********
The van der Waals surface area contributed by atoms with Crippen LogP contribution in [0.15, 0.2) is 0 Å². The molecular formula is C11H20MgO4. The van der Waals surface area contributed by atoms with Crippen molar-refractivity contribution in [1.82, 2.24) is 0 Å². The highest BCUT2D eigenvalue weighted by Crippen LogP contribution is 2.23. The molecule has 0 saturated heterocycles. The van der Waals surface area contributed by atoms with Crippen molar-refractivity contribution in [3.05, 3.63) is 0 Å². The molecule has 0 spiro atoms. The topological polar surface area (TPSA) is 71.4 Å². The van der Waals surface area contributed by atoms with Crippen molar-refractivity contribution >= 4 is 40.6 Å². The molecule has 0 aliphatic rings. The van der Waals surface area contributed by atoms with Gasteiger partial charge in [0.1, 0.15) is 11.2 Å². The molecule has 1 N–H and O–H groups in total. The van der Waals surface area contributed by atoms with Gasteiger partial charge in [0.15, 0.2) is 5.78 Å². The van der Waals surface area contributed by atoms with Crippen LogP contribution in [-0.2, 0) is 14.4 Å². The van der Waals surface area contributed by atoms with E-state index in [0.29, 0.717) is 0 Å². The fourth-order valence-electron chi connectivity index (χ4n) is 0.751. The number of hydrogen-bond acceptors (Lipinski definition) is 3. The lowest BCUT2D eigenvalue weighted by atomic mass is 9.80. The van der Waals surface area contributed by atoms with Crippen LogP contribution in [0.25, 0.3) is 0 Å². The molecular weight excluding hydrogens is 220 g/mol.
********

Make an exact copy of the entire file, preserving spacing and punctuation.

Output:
The van der Waals surface area contributed by atoms with Crippen LogP contribution in [0.15, 0.2) is 0 Å². The molecular formula is C11H20MgO4. The van der Waals surface area contributed by atoms with Crippen molar-refractivity contribution in [1.82, 2.24) is 0 Å². The highest BCUT2D eigenvalue weighted by Crippen LogP contribution is 2.23. The molecule has 0 saturated heterocycles. The van der Waals surface area contributed by atoms with Crippen molar-refractivity contribution in [3.05, 3.63) is 0 Å². The molecule has 0 spiro atoms. The topological polar surface area (TPSA) is 71.4 Å². The van der Waals surface area contributed by atoms with Crippen molar-refractivity contribution >= 4 is 40.6 Å². The molecule has 0 aliphatic rings. The van der Waals surface area contributed by atoms with Gasteiger partial charge in [0.1, 0.15) is 11.2 Å². The molecule has 1 N–H and O–H groups in total. The van der Waals surface area contributed by atoms with Gasteiger partial charge in [0.15, 0.2) is 5.78 Å². The van der Waals surface area contributed by atoms with Crippen LogP contribution in [-0.2, 0) is 14.4 Å². The van der Waals surface area contributed by atoms with E-state index in [0.29, 0.717) is 0 Å². The fourth-order valence-electron chi connectivity index (χ4n) is 0.751. The number of hydrogen-bond acceptors (Lipinski definition) is 3. The lowest BCUT2D eigenvalue weighted by atomic mass is 9.80. The van der Waals surface area contributed by atoms with Crippen LogP contribution in [0.25, 0.3) is 0 Å². The molecular weight excluding hydrogens is 220 g/mol.